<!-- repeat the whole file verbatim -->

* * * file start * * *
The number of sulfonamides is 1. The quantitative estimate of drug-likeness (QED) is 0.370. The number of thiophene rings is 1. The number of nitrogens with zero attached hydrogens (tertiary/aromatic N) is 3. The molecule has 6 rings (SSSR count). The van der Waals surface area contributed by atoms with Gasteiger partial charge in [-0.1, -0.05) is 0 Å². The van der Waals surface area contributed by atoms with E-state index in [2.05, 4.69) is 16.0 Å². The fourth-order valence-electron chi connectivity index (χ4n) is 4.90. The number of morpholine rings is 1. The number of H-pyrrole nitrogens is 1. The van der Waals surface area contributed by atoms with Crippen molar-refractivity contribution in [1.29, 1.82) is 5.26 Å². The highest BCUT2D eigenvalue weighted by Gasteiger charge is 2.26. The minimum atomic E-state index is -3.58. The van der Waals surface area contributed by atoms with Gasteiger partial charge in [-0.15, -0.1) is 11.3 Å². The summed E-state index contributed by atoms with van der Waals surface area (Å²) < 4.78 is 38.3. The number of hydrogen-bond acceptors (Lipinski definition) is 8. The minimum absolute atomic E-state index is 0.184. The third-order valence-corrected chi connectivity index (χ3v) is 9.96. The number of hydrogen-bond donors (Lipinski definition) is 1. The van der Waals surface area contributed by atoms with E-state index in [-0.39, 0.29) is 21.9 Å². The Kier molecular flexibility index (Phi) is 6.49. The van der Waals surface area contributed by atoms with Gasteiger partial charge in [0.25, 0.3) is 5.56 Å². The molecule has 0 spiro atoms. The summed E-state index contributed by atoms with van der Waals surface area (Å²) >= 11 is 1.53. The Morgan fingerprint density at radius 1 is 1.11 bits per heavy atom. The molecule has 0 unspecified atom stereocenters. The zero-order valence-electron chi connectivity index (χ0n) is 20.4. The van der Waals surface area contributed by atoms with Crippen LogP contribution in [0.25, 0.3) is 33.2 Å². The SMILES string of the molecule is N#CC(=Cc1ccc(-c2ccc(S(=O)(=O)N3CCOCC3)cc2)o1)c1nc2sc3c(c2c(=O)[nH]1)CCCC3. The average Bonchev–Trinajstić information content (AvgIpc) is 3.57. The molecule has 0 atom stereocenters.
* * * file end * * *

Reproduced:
The number of sulfonamides is 1. The quantitative estimate of drug-likeness (QED) is 0.370. The number of thiophene rings is 1. The number of nitrogens with zero attached hydrogens (tertiary/aromatic N) is 3. The molecule has 6 rings (SSSR count). The van der Waals surface area contributed by atoms with Gasteiger partial charge in [-0.1, -0.05) is 0 Å². The van der Waals surface area contributed by atoms with E-state index in [2.05, 4.69) is 16.0 Å². The fourth-order valence-electron chi connectivity index (χ4n) is 4.90. The number of morpholine rings is 1. The number of H-pyrrole nitrogens is 1. The van der Waals surface area contributed by atoms with Crippen molar-refractivity contribution in [1.29, 1.82) is 5.26 Å². The highest BCUT2D eigenvalue weighted by Gasteiger charge is 2.26. The minimum atomic E-state index is -3.58. The van der Waals surface area contributed by atoms with Gasteiger partial charge in [-0.15, -0.1) is 11.3 Å². The summed E-state index contributed by atoms with van der Waals surface area (Å²) < 4.78 is 38.3. The number of hydrogen-bond acceptors (Lipinski definition) is 8. The minimum absolute atomic E-state index is 0.184. The third-order valence-corrected chi connectivity index (χ3v) is 9.96. The number of hydrogen-bond donors (Lipinski definition) is 1. The van der Waals surface area contributed by atoms with E-state index in [-0.39, 0.29) is 21.9 Å². The Kier molecular flexibility index (Phi) is 6.49. The van der Waals surface area contributed by atoms with Gasteiger partial charge in [0.25, 0.3) is 5.56 Å². The molecule has 0 spiro atoms. The summed E-state index contributed by atoms with van der Waals surface area (Å²) >= 11 is 1.53. The Morgan fingerprint density at radius 1 is 1.11 bits per heavy atom. The molecule has 0 unspecified atom stereocenters. The zero-order valence-electron chi connectivity index (χ0n) is 20.4. The van der Waals surface area contributed by atoms with Crippen LogP contribution in [0.25, 0.3) is 33.2 Å². The SMILES string of the molecule is N#CC(=Cc1ccc(-c2ccc(S(=O)(=O)N3CCOCC3)cc2)o1)c1nc2sc3c(c2c(=O)[nH]1)CCCC3. The average Bonchev–Trinajstić information content (AvgIpc) is 3.57. The molecule has 0 atom stereocenters.